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Farm, Megalong Valley

We leave the valley today.

Words to walk with:
By Emily Dickenson
The grass so little has to do,–
A sphere of simple green,
With only butterflies to brood,
And bees to entertain,

And stir all day to pretty tunes
The breezes fetch along,
And hold the sunshine in its lap
And bow to everything;

And thread the dews all night, like pearls,
And make itself so fine,–
A duchess were too common
For such a noticing.

And even when it dies, to pass
In odors so divine,
As lowly spices gone to sleep,
Or amulets of pine.

And then to dwell in sovereign barns,
And dream the days away,–
The grass so little has to do,
I wish I were the hay.


  1. I do not know that poem and yet I shall love it till I die.

    oops .. I think someone has already used that scansion.

  2. The poem is lovely and perfect for the picture. A stand of dried rass is in its humble way, a very beautiful thing. It moves with the wind and reveals its subtle shades of brown and silver. And in the distance a stand of trees that look for all the world like long stemmed broccoli, of course I'm hungry as I write this.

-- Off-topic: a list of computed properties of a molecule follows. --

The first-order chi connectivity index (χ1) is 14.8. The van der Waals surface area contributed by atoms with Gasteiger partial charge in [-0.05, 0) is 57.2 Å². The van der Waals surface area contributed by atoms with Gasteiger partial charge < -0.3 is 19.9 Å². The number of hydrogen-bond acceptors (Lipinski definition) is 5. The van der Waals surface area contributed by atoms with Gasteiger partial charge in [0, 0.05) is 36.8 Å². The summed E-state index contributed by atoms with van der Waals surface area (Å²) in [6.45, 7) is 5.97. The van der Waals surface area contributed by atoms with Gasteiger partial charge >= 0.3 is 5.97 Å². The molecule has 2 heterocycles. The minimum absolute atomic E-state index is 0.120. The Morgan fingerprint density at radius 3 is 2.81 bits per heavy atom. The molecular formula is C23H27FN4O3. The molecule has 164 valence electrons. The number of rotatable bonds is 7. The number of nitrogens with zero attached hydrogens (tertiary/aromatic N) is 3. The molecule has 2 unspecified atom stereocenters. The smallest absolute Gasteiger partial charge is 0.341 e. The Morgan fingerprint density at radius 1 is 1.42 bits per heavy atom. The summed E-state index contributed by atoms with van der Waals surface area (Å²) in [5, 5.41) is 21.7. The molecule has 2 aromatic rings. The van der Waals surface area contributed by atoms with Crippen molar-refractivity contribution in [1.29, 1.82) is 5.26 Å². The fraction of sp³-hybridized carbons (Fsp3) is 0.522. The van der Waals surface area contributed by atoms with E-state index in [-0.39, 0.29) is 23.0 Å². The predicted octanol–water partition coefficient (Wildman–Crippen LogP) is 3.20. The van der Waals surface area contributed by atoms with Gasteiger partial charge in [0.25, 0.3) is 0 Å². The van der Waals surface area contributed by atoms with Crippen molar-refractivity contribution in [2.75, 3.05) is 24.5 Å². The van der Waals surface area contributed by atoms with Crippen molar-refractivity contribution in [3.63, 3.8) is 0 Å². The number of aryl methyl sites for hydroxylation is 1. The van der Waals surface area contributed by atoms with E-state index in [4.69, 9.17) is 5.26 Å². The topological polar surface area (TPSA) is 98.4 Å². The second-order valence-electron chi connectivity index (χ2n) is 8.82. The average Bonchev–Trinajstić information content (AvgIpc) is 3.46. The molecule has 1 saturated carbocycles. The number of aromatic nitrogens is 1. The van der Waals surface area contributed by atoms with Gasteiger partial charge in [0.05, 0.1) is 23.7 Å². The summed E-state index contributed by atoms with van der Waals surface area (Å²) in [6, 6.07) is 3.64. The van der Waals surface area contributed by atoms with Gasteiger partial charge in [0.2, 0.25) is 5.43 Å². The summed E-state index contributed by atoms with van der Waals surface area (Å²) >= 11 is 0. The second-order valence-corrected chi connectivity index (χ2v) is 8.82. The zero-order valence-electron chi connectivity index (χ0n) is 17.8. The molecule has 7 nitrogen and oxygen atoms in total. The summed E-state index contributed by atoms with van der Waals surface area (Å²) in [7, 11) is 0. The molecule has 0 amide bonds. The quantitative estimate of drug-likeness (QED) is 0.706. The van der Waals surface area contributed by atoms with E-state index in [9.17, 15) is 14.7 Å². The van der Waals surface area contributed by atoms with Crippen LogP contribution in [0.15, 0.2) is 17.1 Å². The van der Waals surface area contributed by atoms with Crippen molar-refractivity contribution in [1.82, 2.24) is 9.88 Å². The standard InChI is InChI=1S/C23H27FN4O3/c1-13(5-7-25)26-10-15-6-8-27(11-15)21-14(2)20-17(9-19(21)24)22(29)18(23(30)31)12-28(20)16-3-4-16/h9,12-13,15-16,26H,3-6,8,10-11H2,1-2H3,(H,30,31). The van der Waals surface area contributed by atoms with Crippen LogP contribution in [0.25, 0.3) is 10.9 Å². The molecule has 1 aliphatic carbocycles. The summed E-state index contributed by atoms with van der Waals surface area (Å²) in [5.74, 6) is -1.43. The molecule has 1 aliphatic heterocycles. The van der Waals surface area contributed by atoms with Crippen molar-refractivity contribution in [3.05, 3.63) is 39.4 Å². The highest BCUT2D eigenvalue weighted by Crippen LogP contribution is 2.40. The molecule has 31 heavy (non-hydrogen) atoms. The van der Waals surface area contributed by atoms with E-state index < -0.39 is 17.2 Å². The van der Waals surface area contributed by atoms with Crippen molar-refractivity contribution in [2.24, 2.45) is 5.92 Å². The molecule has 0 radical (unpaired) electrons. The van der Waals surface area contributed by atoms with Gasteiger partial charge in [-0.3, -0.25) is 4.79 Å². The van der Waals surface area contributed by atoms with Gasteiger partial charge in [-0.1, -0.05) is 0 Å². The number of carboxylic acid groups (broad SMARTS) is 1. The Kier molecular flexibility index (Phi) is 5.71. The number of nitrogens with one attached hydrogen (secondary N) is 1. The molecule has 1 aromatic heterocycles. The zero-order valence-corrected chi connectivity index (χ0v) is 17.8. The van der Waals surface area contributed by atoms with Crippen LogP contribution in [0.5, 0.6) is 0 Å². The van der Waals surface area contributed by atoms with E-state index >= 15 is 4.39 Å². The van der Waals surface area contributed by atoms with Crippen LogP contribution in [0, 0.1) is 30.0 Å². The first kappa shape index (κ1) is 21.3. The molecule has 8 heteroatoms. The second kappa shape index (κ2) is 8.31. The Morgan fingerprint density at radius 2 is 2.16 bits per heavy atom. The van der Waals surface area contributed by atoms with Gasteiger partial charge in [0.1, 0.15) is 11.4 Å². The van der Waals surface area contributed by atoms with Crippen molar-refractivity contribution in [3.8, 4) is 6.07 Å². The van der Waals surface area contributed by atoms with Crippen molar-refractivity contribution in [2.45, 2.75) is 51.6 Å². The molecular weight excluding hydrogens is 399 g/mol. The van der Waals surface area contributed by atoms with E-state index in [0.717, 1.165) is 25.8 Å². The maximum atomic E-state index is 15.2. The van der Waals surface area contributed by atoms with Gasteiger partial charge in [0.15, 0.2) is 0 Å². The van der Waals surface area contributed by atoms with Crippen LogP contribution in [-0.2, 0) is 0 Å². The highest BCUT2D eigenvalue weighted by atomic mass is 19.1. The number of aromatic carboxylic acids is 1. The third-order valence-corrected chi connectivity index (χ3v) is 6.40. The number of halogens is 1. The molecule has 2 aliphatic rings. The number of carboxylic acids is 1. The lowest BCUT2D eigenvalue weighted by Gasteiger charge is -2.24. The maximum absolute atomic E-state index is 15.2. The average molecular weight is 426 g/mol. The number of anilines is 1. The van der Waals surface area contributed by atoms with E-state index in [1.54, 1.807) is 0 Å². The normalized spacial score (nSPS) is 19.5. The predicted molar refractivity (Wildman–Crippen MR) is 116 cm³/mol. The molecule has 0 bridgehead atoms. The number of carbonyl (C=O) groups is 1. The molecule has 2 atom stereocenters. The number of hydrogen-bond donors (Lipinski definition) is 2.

3. I like Emily Dickenson so much and the poem matches the photo very well.
    Winter is in its best here Joan, I've just felt tired with it for a while:)

  4. It's like the grass is whispering to me, the barbed wire it's accompaniment.

  5. A pleasant contrast between background and foreground. The colour of the grass really is the tone of this blog, especially in the summer months. South-East Australia looks like a very dry place.

  6. Vicki, great description.

    AB, it can be dry (and of course we've been going through very arid country over at Sweet Wayfaring but those places are 1000km from here) Right at this moment I'm putting up quite different weather for tomorrow's post in this blog.

  7. I love to see wild grasses - the more bucolic the better. I'm surely not as poetic as Miss Emily but I do prefer to see the grass rather than it's cousin, the mown lawn.


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